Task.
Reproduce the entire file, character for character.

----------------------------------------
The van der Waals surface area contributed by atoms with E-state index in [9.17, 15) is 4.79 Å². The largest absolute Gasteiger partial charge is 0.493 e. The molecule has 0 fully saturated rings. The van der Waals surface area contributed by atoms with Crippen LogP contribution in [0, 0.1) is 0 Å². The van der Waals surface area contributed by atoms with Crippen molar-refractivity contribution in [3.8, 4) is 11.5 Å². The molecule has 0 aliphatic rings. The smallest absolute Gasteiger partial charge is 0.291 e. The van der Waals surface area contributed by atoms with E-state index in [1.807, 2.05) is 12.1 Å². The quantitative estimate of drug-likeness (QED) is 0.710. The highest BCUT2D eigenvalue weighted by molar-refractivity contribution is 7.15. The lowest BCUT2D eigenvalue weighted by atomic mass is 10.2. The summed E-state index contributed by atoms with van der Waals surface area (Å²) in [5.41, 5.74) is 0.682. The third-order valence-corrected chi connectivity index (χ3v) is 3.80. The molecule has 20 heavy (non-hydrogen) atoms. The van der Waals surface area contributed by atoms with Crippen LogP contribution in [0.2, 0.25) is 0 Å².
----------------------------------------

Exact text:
The van der Waals surface area contributed by atoms with E-state index in [9.17, 15) is 4.79 Å². The largest absolute Gasteiger partial charge is 0.493 e. The molecule has 0 fully saturated rings. The van der Waals surface area contributed by atoms with Crippen LogP contribution in [0, 0.1) is 0 Å². The van der Waals surface area contributed by atoms with Crippen molar-refractivity contribution in [3.8, 4) is 11.5 Å². The molecule has 0 aliphatic rings. The smallest absolute Gasteiger partial charge is 0.291 e. The van der Waals surface area contributed by atoms with E-state index in [1.807, 2.05) is 12.1 Å². The quantitative estimate of drug-likeness (QED) is 0.710. The highest BCUT2D eigenvalue weighted by molar-refractivity contribution is 7.15. The lowest BCUT2D eigenvalue weighted by atomic mass is 10.2. The summed E-state index contributed by atoms with van der Waals surface area (Å²) in [5.41, 5.74) is 0.682. The third-order valence-corrected chi connectivity index (χ3v) is 3.80. The molecule has 20 heavy (non-hydrogen) atoms. The van der Waals surface area contributed by atoms with Crippen LogP contribution in [0.2, 0.25) is 0 Å².